Not for nothing are Michael Powell and Emeric Pressburger the Garreteer film makers par excellence. Their battles against low budgets and wartime authorities should endear them to anyone who has had to deal with pennilessness and bureacracy at the same time, whilst their open propagandizing for less money-obsessed, equal, gentle societies puts them on the side of the Garreteer angels.
Nonetheless, it’s generally considered bad form to consider films as sermons. So let’s do just that. Here are five lessons to be learned from five of the greatest Powell and Pressburger films. All are presented on the understanding that there is a great deal more to each of these films than this (and if you haven’t seen any or all of them yet, you are to be envied!).
Ambitious banker’s daughter Joan is on her way to the remote Scottish island of Killoran to marry a captain of industry and spend the rest of her life in the lap of expensive luxury. But storms prevent her from completing her journey, and instead she falls into the company of the young, impoverished Laird of Killoran, Torquil, who is on leave from the Royal Navy. Torquil, the Scots and Scotland all contrive, bit by bit, to deliver a message to Joan: kindness runs the world, not money, and at the last minute, she turns away from her appointed fate and accepts a poorer yet less straitened life with Torquil.
Generally seen as the movie incarnation of Philip Larkin’s what will survive of us is love, AMOLAD is as much about the power over death of common decency, mutual respect and a certain, very British kind of genial intelligence, all brought together here in Roger Livesey’s portrayal of Dr. Frank Reeves. It’s Reeves’s good gut instinct that leads him to stand up for airman Peter Carter and his new American girlfriend June in the first place; it’s Reeves’s good fellowship that gets Carter into the operating theatre on time. And it’s Reeves’s astonishing calm and insouciance following his own horrifying death in a motorcycle accident that permits him to intervene, selflessly, with the heavenly authorities and become Carter’s advocate in what becomes less of a trial and more of a US v UK cultural battle, turning eventually on radio broadcasts of swing music and cricket:
Escaping Nazis cross Canada: Canadian courage and decency pick them off, one by one. And then the Nazis find themselves overnighting with German religious emigrés, led by Anton Walbrook’s Peter. Vogel, a baker in pre-Hitler days, finds himself again in working his keep with the community, and drifts away from his former colleagues. Peter senses his inner reformation, and offers him a place amongst them after the war, saying, “This is your home”. Just as immersion in a sick society can make sane men forget themselves, a good environment can make them remember. The Nazis kill Vogel in a stage trial and execution before leaving the community, but Vogel’s victory is already won.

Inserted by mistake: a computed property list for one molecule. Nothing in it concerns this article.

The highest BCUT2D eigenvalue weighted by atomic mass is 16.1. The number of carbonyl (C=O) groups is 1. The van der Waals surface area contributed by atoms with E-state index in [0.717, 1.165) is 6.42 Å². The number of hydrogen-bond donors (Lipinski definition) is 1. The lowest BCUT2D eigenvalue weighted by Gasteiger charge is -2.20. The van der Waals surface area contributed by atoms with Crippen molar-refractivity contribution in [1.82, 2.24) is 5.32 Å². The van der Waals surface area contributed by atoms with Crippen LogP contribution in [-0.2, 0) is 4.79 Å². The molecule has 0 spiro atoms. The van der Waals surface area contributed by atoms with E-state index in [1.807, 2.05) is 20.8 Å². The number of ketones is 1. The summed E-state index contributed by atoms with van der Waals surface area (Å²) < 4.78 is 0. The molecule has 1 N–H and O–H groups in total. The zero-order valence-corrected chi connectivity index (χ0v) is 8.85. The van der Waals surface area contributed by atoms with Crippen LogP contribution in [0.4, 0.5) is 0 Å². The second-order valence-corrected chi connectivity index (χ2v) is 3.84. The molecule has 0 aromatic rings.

Roger Livesey plays Colonel Candy, a man whose life and career begin in a Great Britain at the very height of her power, and end with her clinging on against a resurgent Nazi Germany. As a young man, he befriends Anton Wallbrook’s Theo Kretschmar-Schuldorff after Theo becomes his unwilling opponent in a duel. In 1940, Theo returns, a refugee, to warn Candy that the fair play and decency that saw him through the Great War is no use against a monster like Hitler: the time had come for the cunning, subterfuge and cleverness shown by young officers like ‘Spud’ Wilson, who “captures” Candy in the opening scenes by disobeying the rules of a practice engagement. There is a time for everything, and friendship can endure even through national enmity and radical changes in fortune.
Pain from bomb disposal expert David Farrer’s amputated foot drives him beyond analgesics onto alcohol, and then into alcoholism. (Troublemaking in a pub, he comes across Sid James in an early role, looking very much like Sid James in late roles). His life, already embittered by mismanagement of his research department, falls apart, and his girlfriend leaves him, taking the cat. Only the death of his friend, blown up attempted to defuse a new type of bomb, shakes him back to himself, and, sobered-up at last, he uses his dead friend’s transcript and all of his own self-possession and experience to defuse another of the new bombs. None of us is immune from personal trauma, decline and disaster – and perhaps none of us is beyond eventual redemption either.